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Chamber and committees

Meeting of the Parliament (Hybrid)

Meeting date: Wednesday, June 29, 2022

Agenda: Point of Order, Portfolio Question Time, Child Poverty, Social Security (Special Rules for End of Life) Bill, Northern Ireland Protocol Bill, Fireworks and Pyrotechnic Articles (Scotland) Bill, Business Motion, Parliamentary Bureau Motion, Decision Time, Scotland’s Companies


Point of Order

Good afternoon. The first item of business will be portfolio questions and the first portfolio is Covid-19 recovery and parliamentary business.

Donald Cameron (Highlands and Islands) (Con)

On a point of order, Presiding Officer. I make this point of order further to the one that Stephen Kerr made last night and in the light of the response from the Minister for Parliamentary Business in relation to the potential appearance by the Lord Advocate to answer questions on the referral of an independence referendum bill to the Supreme Court, which was announced yesterday by the First Minister.

As you will recall, the First Minister stated that she believes that the Lord Advocate would be willing to answer questions from MSPs. In response to Stephen Kerr’s point of order, the Minister for Parliamentary Business stated:

“Members know that the sub judice ... rule is recognised by rule 7.5 of standing orders by reference to the Contempt of Court Act 1981. That rule properly prohibits parliamentary debate of matters that are currently before the courts. Its purpose is to help to maintain the boundaries of the relationship between the legislature and the judiciary, and it should be respected on that basis.

The 1981 act is concerned with hearings and does not spell out when proceedings are active specifically for references like the one made today.”—[Official Report, 28 June 2022; c 213.]

With the greatest of respect to the minister, whom I see on the front bench, I would take issue with that. As he said, correctly, rule 7.5 of our standing orders contains the rule on sub judice. That states:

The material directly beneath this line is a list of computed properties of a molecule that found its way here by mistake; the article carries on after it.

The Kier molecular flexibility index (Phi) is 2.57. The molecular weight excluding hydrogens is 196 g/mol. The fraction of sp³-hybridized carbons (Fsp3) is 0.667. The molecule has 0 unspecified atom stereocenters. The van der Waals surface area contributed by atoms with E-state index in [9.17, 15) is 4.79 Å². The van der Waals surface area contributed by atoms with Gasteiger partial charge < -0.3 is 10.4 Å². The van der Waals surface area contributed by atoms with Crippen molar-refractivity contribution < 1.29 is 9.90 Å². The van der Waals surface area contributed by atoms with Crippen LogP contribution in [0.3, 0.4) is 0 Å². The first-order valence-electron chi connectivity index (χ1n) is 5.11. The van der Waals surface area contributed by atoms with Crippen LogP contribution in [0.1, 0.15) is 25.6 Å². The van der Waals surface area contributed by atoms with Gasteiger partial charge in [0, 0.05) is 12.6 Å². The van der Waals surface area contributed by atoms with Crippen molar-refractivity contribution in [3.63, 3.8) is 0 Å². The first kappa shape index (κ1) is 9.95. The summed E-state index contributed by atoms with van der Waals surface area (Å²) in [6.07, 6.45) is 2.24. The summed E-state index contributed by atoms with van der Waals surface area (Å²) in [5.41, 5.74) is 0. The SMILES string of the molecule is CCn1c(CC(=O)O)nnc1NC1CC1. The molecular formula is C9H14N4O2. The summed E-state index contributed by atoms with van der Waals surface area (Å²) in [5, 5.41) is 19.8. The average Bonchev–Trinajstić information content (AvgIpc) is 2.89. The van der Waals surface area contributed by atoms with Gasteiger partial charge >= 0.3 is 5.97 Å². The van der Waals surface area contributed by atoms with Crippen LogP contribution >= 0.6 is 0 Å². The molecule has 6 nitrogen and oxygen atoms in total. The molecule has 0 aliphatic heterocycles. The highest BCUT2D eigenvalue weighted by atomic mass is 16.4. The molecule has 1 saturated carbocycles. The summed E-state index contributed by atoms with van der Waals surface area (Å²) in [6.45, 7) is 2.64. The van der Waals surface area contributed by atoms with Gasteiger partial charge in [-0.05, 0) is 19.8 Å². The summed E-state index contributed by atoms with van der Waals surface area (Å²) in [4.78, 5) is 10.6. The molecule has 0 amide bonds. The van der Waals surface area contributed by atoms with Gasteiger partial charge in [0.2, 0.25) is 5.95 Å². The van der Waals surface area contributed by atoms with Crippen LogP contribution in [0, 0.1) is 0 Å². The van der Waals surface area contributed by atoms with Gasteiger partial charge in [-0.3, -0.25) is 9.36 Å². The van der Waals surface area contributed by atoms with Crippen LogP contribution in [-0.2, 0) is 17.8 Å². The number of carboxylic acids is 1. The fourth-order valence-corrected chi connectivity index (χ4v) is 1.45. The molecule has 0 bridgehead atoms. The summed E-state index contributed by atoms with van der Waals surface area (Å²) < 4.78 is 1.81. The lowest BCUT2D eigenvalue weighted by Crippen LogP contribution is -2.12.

“A member may not in the proceedings of the Parliament refer to any matter in relation to which legal proceedings are active”—

that is correct. Secondly, it states:

“legal proceedings are active ... if they are active for the purposes of section 2 of the Contempt of Court Act 1981”.

Section 2 of the 1981 act refers to schedule 1 to the act, which refers to a number of different types of proceedings: criminal proceedings to civil proceedings, at both first instance and appeal.

Although there is no reference to a referral of a devolution issue, that is caught by paragraph 12 of schedule 1, which is a catch-all provision that catches the referral by the Lord Advocate. It says:

“Proceedings other than criminal proceedings and appellate proceedings are active from the time when arrangements for the hearing are made or, if no such arrangements are previously made, from the time the hearing begins, until the proceedings are disposed of or discontinued or withdrawn”.

In relation to the referral by the Lord Advocate that was announced yesterday, no such arrangements for a hearing have so far been made, thus the Lord Advocate’s referral cannot be said to be active proceedings either in law or for the purposes of our standing orders. Therefore, there is nothing to prevent the Lord Advocate from coming to this chamber to take questions from MSPs. That is in accordance with the wider position in Scots law.

For those reasons, I reiterate the calls for the Lord Advocate to appear tomorrow in the chamber, before the recess. This is urgent. Of course, if we wait until after the recess, the hearing might well have been arranged and the sub judice rule might well apply. This is the Parliament’s one and only opportunity. In the interests of transparency and openness, and given the proper role of this Parliament in scrutinising this Government, and given the very significant national issues that have been raised, I ask you to reconsider, on behalf of the Presiding Officer and the Parliamentary Bureau, especially in the light of what the First Minister said, which was that she thought that the Lord Advocate would be amenable.

I apologise for going on at some length, Presiding Officer, but, as a lawyer, you will know how important it is to outline the provisions.

The Deputy Presiding Officer

I thank the member for his point of order. Standing orders provide that matters in relation to active legal proceedings can be referred to only to the extent that is permitted by the Presiding Officer.

In relation to the reference to the Supreme Court, my understanding is that the case is not currently active and that, therefore, the sub judice rule is not currently engaged. Once a date for a hearing is set, the expectation is that the rule will be engaged. At present, there is no indication of when a hearing will be set. At that time, it will, of course, be a matter for the Presiding Officer to apply the rule in the normal way.

Any statement by the Lord Advocate would, of course, be a matter for the Parliamentary Bureau in the first instance.